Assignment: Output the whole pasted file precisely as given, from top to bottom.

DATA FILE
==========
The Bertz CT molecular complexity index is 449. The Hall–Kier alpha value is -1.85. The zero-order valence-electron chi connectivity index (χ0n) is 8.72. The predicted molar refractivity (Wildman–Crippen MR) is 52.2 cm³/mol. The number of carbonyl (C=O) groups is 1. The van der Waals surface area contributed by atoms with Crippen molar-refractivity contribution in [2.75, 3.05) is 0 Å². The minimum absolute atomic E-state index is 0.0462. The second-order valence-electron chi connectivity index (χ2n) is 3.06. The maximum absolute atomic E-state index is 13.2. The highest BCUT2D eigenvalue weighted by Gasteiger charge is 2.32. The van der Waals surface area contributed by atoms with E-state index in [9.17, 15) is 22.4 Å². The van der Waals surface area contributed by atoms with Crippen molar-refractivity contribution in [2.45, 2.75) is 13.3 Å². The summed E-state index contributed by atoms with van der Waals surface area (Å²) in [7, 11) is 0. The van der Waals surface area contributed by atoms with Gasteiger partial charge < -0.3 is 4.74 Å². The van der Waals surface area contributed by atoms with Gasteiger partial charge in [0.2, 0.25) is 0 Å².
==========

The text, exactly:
The Bertz CT molecular complexity index is 449. The Hall–Kier alpha value is -1.85. The zero-order valence-electron chi connectivity index (χ0n) is 8.72. The predicted molar refractivity (Wildman–Crippen MR) is 52.2 cm³/mol. The number of carbonyl (C=O) groups is 1. The van der Waals surface area contributed by atoms with Crippen molar-refractivity contribution in [2.75, 3.05) is 0 Å². The minimum absolute atomic E-state index is 0.0462. The second-order valence-electron chi connectivity index (χ2n) is 3.06. The maximum absolute atomic E-state index is 13.2. The highest BCUT2D eigenvalue weighted by Gasteiger charge is 2.32. The van der Waals surface area contributed by atoms with E-state index in [9.17, 15) is 22.4 Å². The van der Waals surface area contributed by atoms with Crippen molar-refractivity contribution in [2.45, 2.75) is 13.3 Å². The summed E-state index contributed by atoms with van der Waals surface area (Å²) in [7, 11) is 0. The van der Waals surface area contributed by atoms with Gasteiger partial charge < -0.3 is 4.74 Å². The van der Waals surface area contributed by atoms with Gasteiger partial charge in [0.2, 0.25) is 0 Å².